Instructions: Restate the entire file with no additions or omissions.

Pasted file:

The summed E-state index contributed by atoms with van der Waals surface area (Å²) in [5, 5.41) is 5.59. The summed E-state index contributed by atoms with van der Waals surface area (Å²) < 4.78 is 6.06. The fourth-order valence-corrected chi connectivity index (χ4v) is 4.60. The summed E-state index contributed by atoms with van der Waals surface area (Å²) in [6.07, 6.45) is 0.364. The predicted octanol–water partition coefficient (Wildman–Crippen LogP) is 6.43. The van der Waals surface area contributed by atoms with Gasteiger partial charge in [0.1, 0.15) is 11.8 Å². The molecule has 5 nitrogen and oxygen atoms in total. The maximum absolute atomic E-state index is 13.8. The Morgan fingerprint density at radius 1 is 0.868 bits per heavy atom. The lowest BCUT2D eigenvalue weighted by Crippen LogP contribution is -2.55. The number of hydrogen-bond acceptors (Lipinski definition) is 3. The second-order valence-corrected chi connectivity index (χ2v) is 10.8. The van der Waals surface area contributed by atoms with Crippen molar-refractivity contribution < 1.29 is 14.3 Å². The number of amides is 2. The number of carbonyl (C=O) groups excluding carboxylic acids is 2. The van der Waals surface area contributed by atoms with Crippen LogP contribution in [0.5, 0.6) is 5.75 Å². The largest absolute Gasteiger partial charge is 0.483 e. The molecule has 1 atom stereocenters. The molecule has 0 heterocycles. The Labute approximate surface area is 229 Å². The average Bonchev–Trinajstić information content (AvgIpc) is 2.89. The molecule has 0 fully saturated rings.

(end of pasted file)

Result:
The summed E-state index contributed by atoms with van der Waals surface area (Å²) in [5, 5.41) is 5.59. The summed E-state index contributed by atoms with van der Waals surface area (Å²) < 4.78 is 6.06. The fourth-order valence-corrected chi connectivity index (χ4v) is 4.60. The summed E-state index contributed by atoms with van der Waals surface area (Å²) in [6.07, 6.45) is 0.364. The predicted octanol–water partition coefficient (Wildman–Crippen LogP) is 6.43. The van der Waals surface area contributed by atoms with Gasteiger partial charge in [0.1, 0.15) is 11.8 Å². The molecule has 5 nitrogen and oxygen atoms in total. The maximum absolute atomic E-state index is 13.8. The Morgan fingerprint density at radius 1 is 0.868 bits per heavy atom. The lowest BCUT2D eigenvalue weighted by Crippen LogP contribution is -2.55. The number of hydrogen-bond acceptors (Lipinski definition) is 3. The second-order valence-corrected chi connectivity index (χ2v) is 10.8. The van der Waals surface area contributed by atoms with Crippen molar-refractivity contribution < 1.29 is 14.3 Å². The number of amides is 2. The number of carbonyl (C=O) groups excluding carboxylic acids is 2. The van der Waals surface area contributed by atoms with Crippen LogP contribution in [0.5, 0.6) is 5.75 Å². The largest absolute Gasteiger partial charge is 0.483 e. The molecule has 1 atom stereocenters. The molecule has 0 heterocycles. The Labute approximate surface area is 229 Å². The average Bonchev–Trinajstić information content (AvgIpc) is 2.89. The molecule has 0 fully saturated rings.